Palringo’s Balloony Land slashes cost of mobile user acquisition

balloony landBalloony Land, the latest published game from Palringo, the social platform to find games and fellow gamers, has reached the top 10 in the App Store across nine countries by using its 45 million-strong community to drive the launch.

The UK-based company said that its community gaming business model meant the global CPI (cost per install) for Balloony Land was $0.72 compared to the industry average of mobile games of $1.67 in the month following its release, and fell to a further $0.44 by leveraging the Palringo community of 45 million users.

Palringo’s model allows it to be less dependent on traditional ad networks and to beat current average CPIs by marketing to its existing community and carefully managing external spend.

The company incentivises the community to engage with new games using tools within the Palringo app. These initial downloads cause a surge in app store rankings helping chart discovery and ultimate downloads. This is carried out in a controlled manner to ensure a sustainable number of downloads over a period of time, based on download estimates for each country’s app store.

The integration of native games into the Palringo social platform shows how a casual single player game, such as Balloony Land, can be given a multiplayer dimension, while increasing engagement. Global day one retention rates for gamers coming from Palringo were twice as high than players acquired from other sources and 30-day retention rates were three times higher.

“We decided some time ago to move away from being a messaging business and focus instead on offering a messaging-based service where the core messaging and community element would be used to strengthen the gaming experience.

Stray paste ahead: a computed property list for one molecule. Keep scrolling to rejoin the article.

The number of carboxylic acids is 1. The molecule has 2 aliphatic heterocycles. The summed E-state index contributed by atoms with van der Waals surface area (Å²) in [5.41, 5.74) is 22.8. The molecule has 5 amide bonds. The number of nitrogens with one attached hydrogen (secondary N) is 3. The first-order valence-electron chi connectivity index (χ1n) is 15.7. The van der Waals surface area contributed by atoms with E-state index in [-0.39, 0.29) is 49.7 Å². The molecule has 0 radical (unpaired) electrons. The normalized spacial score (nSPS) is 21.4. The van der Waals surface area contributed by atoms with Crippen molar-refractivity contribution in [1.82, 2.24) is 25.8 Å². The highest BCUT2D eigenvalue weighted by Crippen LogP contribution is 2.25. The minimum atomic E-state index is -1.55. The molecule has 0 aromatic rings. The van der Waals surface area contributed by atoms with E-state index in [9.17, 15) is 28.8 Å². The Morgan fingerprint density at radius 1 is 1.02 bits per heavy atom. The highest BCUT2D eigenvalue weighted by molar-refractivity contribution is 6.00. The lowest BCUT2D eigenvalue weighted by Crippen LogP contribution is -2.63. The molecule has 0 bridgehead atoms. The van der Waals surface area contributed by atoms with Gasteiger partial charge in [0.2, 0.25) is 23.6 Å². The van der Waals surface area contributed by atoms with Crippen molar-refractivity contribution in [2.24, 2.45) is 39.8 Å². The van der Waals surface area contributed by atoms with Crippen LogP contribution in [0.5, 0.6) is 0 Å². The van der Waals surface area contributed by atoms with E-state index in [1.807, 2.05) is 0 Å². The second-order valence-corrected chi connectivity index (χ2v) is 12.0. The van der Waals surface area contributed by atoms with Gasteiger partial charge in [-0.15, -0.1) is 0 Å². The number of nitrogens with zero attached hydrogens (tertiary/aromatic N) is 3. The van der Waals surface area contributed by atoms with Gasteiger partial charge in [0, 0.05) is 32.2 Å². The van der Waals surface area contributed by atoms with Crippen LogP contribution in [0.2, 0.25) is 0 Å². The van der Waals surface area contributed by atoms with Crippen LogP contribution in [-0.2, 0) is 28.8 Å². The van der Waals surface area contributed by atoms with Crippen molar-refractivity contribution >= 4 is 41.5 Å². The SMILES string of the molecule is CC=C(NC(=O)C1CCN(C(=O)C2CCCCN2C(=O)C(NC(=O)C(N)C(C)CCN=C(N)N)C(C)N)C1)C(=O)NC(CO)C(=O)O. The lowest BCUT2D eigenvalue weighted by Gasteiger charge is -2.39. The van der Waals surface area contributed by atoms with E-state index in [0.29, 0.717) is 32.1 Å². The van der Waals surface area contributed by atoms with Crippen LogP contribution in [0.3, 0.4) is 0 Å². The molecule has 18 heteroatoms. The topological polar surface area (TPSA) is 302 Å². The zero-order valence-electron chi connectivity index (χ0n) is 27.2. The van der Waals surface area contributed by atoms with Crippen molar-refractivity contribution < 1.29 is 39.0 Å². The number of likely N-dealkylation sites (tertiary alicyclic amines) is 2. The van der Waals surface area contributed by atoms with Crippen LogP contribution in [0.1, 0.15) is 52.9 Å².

“By developing and publishing our own games we’ve been able to build a better understanding of how messaging, communities and games can converge to offer a sustainable business proposition,” said Tim Rea, Palringo CEO.

My smartphone should be changing your business

* This guest blog is by Judo Payments CEO Dennis Jones who tweets here

judo_paymentsOn my way home from work in London yesterday, I ordered food through JustEat with a few taps. Halfway home, the Tube broke down (sigh) and I found myself racing my fellow minions to the surface to find alternate transport.

With Hailo, I had my taxi booked and paid in two taps and avoided the long line at Paddington station. Annoyed by my delay, but glad to be on a direct path home, I rewarded myself by booking tickets to see an up-and-coming pianist on YPlan for later that evening. Two taps and the tickets were in my phone. Continue reading

gamesGRABR prepares its social network for gamers

TeePee Games has unveiled details of its latest games venture gamesGRABR, an innovative social network for gamers that will launch in Q1 2013.

The press release descrbes it as a ‘pinboard-style’ website and smartphone app tailored for gaming culture that will allow users to create, discover and manage game-based collections. Continue reading

Cloud-based marketing grows up with Kaboodle launch

After more than two years of development, Kaboodle, a cloud-based marketing collaboration platform launches today.

According to the company, marketers can ‘plan, track, communicate, collaborate, share and manage campaigns from initial concept to completion’. As we all like a one-stop-shop, this looks interesting and you can find out for yourself; the product is currently available to trial for free at Continue reading

Little Grey Cells #3… It’s time for an end of the TV-versus-internet argument

* Tess Alps is the CEO of Thinkbox, the marketing body for commercial TV, and avid campaigner for the end of the TV-versus-Internet argument. She spares a few moments to engage with her Little Grey Cells

I like lots of media other than TV
Yes, both as a consumer and as a marketing professional. But I do this job because I have a strong sense of injustice; no medium is more undervalued or misrepresented than TV. It’s a mission.

TV, not the TV
That’s what I represent and care about. The cultural importance of that professionally produced content can’t be overstated and it needs serious money to maintain the quality and range we currently enjoy. I couldn’t care less what technology delivers it or what screen you watch it on. Continue reading